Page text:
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Canada’s competition bureau has opened an investigation into Lululemon’s sustainability marketing, advancing a complaint lodged by climate-advocacy group Stand.earth against the Vancouver-based activewear brand.

In February, Stand.earth had asked the agency, which polices practices such as deceptive advertising, to investigate whether Lululemon’s “Be Planet” messaging misled consumers. It alleged the brand benefitted from a “carefully constructed image of environmental sustainability and wellness” that conflicted with its fast-growing emissions. Lululemon said at the time it remained committed to its decarbonisation plan.

Lululemon did not immediately respond to a request for comment.

Advocacy groups have used greenwashing investigations by Canada’s competition bureau to their advantage in the past. In 2022, following an investigation based on a complaint by environmental law organisation Ecojustice, the bureau hit coffee maker Keurig with a fine of CA$3 million ($2.2 million) for misleading claims about the recyclability of its single-use coffee pods. Shell abandoned a campaign centred on its use of carbon offsets earlier this year after Greenpeace asked the bureau to examine its claims.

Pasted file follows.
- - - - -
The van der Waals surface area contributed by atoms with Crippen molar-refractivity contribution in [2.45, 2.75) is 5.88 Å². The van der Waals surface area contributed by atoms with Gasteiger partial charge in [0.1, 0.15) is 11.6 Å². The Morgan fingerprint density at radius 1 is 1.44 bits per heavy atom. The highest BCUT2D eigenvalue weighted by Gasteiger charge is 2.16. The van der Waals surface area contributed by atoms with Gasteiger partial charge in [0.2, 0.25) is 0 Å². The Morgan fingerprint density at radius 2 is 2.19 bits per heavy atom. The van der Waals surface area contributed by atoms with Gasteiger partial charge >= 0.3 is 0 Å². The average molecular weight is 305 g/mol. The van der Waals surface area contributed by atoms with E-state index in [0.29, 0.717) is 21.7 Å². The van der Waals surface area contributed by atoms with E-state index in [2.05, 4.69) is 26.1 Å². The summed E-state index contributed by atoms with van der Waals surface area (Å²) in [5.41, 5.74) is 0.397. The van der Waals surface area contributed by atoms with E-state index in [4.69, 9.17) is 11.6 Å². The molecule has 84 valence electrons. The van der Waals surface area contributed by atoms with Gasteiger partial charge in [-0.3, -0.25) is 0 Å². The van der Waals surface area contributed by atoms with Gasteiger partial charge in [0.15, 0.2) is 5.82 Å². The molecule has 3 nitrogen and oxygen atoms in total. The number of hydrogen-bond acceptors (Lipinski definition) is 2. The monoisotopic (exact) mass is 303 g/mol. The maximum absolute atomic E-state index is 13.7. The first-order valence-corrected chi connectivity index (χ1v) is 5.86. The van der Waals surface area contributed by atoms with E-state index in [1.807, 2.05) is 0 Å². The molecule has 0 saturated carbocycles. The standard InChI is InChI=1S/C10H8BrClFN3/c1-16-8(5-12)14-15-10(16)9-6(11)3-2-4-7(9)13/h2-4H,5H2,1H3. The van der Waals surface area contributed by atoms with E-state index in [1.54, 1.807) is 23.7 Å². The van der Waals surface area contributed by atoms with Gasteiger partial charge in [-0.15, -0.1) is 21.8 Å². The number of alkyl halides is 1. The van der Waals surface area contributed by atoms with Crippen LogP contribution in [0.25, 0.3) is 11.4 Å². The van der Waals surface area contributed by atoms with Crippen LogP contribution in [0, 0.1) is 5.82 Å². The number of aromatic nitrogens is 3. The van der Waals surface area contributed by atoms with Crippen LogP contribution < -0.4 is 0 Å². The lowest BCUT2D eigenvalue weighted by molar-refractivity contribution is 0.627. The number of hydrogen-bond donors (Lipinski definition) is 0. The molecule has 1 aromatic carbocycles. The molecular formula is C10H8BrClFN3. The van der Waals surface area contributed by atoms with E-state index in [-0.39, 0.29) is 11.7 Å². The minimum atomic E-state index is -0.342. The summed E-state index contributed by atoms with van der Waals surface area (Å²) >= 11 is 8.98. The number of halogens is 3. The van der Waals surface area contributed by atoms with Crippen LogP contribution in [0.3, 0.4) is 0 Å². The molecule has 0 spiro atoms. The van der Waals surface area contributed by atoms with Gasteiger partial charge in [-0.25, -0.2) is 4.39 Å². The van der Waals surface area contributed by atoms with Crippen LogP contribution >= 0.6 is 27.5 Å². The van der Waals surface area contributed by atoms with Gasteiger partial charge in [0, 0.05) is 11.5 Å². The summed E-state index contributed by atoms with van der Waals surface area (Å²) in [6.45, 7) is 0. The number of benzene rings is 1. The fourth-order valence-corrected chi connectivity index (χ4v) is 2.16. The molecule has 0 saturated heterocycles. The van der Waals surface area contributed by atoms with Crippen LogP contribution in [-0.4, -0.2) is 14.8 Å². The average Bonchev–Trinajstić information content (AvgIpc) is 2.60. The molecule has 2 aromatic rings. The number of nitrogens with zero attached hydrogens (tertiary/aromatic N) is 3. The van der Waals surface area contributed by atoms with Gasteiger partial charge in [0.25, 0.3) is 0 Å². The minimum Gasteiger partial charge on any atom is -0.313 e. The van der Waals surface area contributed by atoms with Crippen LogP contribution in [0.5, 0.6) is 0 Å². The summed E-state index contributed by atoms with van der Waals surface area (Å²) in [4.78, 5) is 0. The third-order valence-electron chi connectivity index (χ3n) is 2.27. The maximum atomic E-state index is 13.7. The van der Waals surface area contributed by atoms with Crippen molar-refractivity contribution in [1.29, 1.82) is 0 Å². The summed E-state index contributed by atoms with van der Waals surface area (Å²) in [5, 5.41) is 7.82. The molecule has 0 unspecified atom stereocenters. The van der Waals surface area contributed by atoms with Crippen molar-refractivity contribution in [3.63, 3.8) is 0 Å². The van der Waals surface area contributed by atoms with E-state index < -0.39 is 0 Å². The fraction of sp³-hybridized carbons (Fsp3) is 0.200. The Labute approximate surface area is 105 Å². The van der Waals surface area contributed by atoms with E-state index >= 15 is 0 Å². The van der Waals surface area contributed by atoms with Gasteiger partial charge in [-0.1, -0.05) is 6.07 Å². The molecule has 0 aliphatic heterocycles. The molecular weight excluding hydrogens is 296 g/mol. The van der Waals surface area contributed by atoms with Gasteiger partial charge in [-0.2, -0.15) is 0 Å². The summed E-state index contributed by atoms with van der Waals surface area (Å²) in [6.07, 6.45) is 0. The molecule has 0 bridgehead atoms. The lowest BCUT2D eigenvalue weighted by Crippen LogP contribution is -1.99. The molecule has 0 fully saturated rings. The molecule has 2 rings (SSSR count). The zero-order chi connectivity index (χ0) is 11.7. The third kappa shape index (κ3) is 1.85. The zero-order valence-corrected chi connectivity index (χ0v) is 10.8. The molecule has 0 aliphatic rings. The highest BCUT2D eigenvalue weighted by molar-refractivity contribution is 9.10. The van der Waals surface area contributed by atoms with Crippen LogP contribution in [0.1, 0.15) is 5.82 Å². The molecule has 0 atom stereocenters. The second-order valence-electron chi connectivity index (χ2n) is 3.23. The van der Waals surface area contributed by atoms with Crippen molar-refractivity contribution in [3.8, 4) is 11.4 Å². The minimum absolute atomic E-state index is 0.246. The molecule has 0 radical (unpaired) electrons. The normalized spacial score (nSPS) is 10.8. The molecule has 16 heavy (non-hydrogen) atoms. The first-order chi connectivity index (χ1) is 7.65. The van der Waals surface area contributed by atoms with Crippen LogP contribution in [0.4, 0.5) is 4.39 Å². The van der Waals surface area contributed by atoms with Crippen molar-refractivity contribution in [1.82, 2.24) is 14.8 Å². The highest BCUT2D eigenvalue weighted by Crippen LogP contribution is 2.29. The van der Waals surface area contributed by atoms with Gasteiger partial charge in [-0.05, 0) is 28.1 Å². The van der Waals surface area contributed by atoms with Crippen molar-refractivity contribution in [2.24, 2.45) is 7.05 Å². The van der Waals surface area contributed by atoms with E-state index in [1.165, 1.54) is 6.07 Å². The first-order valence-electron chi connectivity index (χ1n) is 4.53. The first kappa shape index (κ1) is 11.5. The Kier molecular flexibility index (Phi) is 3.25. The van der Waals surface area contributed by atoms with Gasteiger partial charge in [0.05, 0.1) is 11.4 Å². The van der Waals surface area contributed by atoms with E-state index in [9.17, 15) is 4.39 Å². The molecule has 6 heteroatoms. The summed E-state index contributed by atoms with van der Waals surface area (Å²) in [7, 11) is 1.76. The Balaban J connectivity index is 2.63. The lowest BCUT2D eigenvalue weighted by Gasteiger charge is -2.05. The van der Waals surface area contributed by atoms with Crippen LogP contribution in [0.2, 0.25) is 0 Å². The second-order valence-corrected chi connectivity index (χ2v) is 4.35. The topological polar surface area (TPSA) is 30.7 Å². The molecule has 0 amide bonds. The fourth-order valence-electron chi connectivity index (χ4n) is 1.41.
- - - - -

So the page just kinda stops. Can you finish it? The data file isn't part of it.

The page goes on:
Corporate greenwashing has become a priority for Canada’s competition bureau. In March, the agency’s commissioner, Matthew Boswell, asked Canada’s government for more power to fight the problem.

Learn more:

Can Fashion Stop Greenwashing?

Big brands are changing the way they talk about sustainability following a regulatory crackdown in Europe. But exactly how companies should be required to substantiate their eco-marketing claims remains hotly debated.



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